Three things that are pretty to look at in a very similar way.

1) At long last I got around to watching the Edward Burtynsky documentary Manufactured Landscapes. I can't recommend it highly enough. The movie begins with a 10 minute long panning shot of a Chinese factory that appears to be about a mile long and in which nearly every iron on Earth is made. It goes uphill from there. Despite taking place almost entirely in China, the footage from the "breaking yards" for old ships in Chittagong, Bangladesh. The film is a refreshing reminder of how overblown the "China's taking over the world" rhetoric is. Sure, it's a big country with growing political, economic, and military power. It also has problems that are staggering in both number and magnitude, and it will be a minor miracle if they have any potable water in 20 years let alone dominion over the western world.

2) The Daily Mail has a magnificent set of previously unseen photos of Niagara Falls…dry as a bone. In the same year that American astronauts first landed on the Moon, the Army Corps of Engineers diverted the flow around the falls for several months to clean up the remnants of two massive rock slides. "Eerily calm" doesn't begin to describe it. Wicked video of the flow coming to a halt is available as well.

3) In honor of Voyager 1 – still transmitting after 33 years and from 10 billion miles away – reaching an astronomical milestone as the first man-made object to reach the heliopause, check out this sweet-ass gallery of photos taken by V1 and its sibling Voyager 2. It includes what I believe is the single most incredible image from the era of interplanetary explanation – the sulfur dioxide plume of a volcano in mid-eruption on Io:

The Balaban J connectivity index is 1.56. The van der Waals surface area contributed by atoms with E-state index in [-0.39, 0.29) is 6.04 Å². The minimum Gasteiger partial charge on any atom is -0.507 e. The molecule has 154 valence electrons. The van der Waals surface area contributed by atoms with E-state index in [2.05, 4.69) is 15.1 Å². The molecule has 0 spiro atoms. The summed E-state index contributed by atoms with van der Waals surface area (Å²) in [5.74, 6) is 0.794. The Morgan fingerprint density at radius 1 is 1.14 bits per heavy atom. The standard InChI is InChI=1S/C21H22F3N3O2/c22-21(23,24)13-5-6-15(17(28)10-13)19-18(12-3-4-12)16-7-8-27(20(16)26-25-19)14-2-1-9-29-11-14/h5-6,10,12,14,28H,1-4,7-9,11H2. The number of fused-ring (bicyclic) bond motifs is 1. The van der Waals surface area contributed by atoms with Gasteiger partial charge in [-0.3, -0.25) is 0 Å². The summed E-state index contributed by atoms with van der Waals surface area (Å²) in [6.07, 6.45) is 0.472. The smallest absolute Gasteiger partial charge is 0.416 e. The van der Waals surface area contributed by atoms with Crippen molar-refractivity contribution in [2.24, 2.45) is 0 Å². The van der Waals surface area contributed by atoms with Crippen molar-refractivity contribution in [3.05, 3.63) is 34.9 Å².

Shit, dude.

24 thoughts on “NPF: BARREN LANDSCAPES”

  • Oh dear. Star Trek 1 must have been a documentary that slipped through a hole in time. One hopes it will have fond memories of us.

  • Also, China's rigid system cannot hold up forever as the corruption and petty feudalism will drive/is driving the people mad. It will have to half collapse and rebuild before it can really do much that is not due to its sheer size.

  • I've… SEEN things… you people wouldn't believe… Attack ships on fire off the shoulder of Orion… I watched the sulfur dioxide plume of a volcano in mid-eruption on Io…

  • Props to Rutger for the Blade Runner ref. Umm… link issue? "Despite taking place almost entirely in China, the footage from the "breaking yards" for old ships in Chittagong, Bangladesh." isn't a sentence. I'm guessing some text got swallowed in the link?

  • culturedbutter says:

    YES manufactured landscapes! I second your recommendation. I was so moved by that documentary this time last year, I was blabbering about it for weeks to people who couldn't comprehend my enthusiasm for a 90 minute wordless montage of filthy factories. it's a hard sell to most, I guess, but it was one of the more powerful films I've ever seen. the vastness!

  • displaced Capitalist says:

    Of course the distances on Voyager's travel are still mind boggling. It's traveling at less than 1% the speed of light and yet it's the second fastest manmade object right now at 17 km/s. That's ten and a half MILES PER SECOND. Holy shit. And YET, that's still less than 1% the speed of light. If it were headed to Proxima Centauri, it would arrive there in 73,600 years.